Russian Navy Takes Delivery of World's Longest Submarine

The "research" sub will carry nuclear-armed intercontinental torpedoes

Belgorod's massive stern, seen during her commissioning ceremony (Russian state media)

Published Jul 8, 2022 6:45 PM by The Maritime Executive

The Russian Navy has taken delivery of the world's longest submarine, the research sub Belgorod. The 600-foot, twin-reactor, 24,000-tonne submarine is designed to conduct subsea science with six Poseidon nuclear-armed torpedoes, making it the most heavily-armed "research" vessel in the world.

In comments at the delivery ceremony, Russian officials celebrated its groundbreaking scientific capabilities. According to shipyard Sevmash, the vessel is "designed to solve diverse scientific problems, conduct search and rescue operations, and can also be used as a carrier for rescue deep-sea and autonomous uninhabited underwater vehicles." These vehicles could include the secretive spy submarine Losharik, believed to be used for interfering with subsea communications cables.

"The submarine Belgorod opens up new opportunities for Russia in conducting various studies, and it allows diverse scientific expeditions and rescue operations in the most remote areas of the world ocean," said Commander-in-Chief of the Russian Navy Adm. Nikolai Evmenov.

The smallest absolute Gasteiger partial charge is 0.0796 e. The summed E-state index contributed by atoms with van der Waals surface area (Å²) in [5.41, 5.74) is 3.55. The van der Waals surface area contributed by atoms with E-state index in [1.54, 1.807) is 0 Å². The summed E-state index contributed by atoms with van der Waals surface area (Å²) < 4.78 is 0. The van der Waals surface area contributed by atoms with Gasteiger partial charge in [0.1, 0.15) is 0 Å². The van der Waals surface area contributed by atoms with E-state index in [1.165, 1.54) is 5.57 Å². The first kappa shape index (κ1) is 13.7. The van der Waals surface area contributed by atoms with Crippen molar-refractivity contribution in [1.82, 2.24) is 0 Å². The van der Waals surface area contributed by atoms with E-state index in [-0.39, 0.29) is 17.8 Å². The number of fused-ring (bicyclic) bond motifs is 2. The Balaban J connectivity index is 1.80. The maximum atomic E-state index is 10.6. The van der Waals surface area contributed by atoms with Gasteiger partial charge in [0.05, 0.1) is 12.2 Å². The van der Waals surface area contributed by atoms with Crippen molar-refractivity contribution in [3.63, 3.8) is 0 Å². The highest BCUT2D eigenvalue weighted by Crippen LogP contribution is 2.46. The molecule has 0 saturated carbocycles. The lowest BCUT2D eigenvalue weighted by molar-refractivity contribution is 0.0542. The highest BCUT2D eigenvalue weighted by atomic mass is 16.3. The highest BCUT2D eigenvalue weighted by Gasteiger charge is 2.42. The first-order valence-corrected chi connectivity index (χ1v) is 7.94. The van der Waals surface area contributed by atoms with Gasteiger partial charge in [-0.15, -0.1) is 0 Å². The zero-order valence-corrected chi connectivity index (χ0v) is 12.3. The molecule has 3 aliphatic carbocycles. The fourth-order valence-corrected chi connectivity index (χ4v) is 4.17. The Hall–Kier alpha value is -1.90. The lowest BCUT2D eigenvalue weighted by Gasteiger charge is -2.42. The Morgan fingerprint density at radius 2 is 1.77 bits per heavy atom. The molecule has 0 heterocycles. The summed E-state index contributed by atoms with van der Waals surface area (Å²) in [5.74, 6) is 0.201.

The Belgorod is the longest submarine ever produced, outstripping the length of the massive Soviet-era Typhoon class (though not the displacement). Like the Typhoon, Belgorod's most prominent mission is nuclear warhead delivery. The compartment forward of her conning tower contains half a dozen Poseidon / Status-6 Oceanic Multipurpose Systems: nuclear-powered, nuclear-armed intercontinental torpedoes, the only weapons of their kind. 

The Poseidon "doomsday" device is designed to travel up to 5,000 nm at a speed of 50-100 knots, transit to a harbor or near-coastal area, and detonate a nuclear warhead. The immediate effects of the explosion would be extreme, but the real objective would be to coat wide swathes of the surrounding coastline with radiactive fallout - an enduring and difficult-to-remediate hazard of underwater nuclear detonations. The submersible delivery method would circumvent (American) missile-defense capabilities.

To further its scientific mission, Belgorod is also equipped to serve as a mothership platform for research submarines, likely including the manned minisubs Russia uses for tampering with subsea fiber-optic cables. Russian activity near subsea cable runs has increased in recent years, raising concerns about the security of the data infrastructure that carries 95 percent of intercontinental internet traffic.